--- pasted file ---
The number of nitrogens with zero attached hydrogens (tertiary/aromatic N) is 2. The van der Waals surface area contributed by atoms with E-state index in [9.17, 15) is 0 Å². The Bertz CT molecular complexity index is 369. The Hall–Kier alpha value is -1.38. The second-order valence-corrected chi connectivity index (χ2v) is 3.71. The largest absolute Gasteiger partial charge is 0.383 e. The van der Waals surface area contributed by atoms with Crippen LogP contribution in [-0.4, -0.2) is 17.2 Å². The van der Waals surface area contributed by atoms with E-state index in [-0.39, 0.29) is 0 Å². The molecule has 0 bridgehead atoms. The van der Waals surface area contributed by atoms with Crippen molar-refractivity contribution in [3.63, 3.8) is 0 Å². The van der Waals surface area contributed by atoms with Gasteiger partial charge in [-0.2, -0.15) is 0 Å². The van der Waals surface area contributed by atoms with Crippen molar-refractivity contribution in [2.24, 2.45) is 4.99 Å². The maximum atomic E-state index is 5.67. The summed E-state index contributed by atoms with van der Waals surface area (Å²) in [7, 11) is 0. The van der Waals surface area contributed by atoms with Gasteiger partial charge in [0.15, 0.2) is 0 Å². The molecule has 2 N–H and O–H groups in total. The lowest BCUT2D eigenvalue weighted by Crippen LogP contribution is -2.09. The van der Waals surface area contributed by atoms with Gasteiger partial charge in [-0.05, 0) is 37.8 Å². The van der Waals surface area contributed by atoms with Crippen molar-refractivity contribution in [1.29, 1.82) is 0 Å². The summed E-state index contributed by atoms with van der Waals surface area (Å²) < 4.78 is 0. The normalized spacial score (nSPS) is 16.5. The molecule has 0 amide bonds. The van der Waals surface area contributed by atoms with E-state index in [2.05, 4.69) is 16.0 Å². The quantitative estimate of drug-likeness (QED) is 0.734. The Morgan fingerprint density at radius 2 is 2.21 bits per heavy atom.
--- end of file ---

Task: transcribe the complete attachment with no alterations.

The number of nitrogens with zero attached hydrogens (tertiary/aromatic N) is 2. The van der Waals surface area contributed by atoms with E-state index in [9.17, 15) is 0 Å². The Bertz CT molecular complexity index is 369. The Hall–Kier alpha value is -1.38. The second-order valence-corrected chi connectivity index (χ2v) is 3.71. The largest absolute Gasteiger partial charge is 0.383 e. The van der Waals surface area contributed by atoms with Crippen LogP contribution in [-0.4, -0.2) is 17.2 Å². The van der Waals surface area contributed by atoms with E-state index in [-0.39, 0.29) is 0 Å². The molecule has 0 bridgehead atoms. The van der Waals surface area contributed by atoms with Crippen molar-refractivity contribution in [3.63, 3.8) is 0 Å². The van der Waals surface area contributed by atoms with Gasteiger partial charge in [-0.2, -0.15) is 0 Å². The van der Waals surface area contributed by atoms with Crippen molar-refractivity contribution in [2.24, 2.45) is 4.99 Å². The maximum atomic E-state index is 5.67. The summed E-state index contributed by atoms with van der Waals surface area (Å²) in [7, 11) is 0. The van der Waals surface area contributed by atoms with Gasteiger partial charge in [0.15, 0.2) is 0 Å². The molecule has 2 N–H and O–H groups in total. The lowest BCUT2D eigenvalue weighted by Crippen LogP contribution is -2.09. The van der Waals surface area contributed by atoms with Gasteiger partial charge in [-0.05, 0) is 37.8 Å². The van der Waals surface area contributed by atoms with Crippen molar-refractivity contribution in [1.29, 1.82) is 0 Å². The summed E-state index contributed by atoms with van der Waals surface area (Å²) < 4.78 is 0. The normalized spacial score (nSPS) is 16.5. The molecule has 0 amide bonds. The van der Waals surface area contributed by atoms with E-state index in [2.05, 4.69) is 16.0 Å². The quantitative estimate of drug-likeness (QED) is 0.734. The Morgan fingerprint density at radius 2 is 2.21 bits per heavy atom.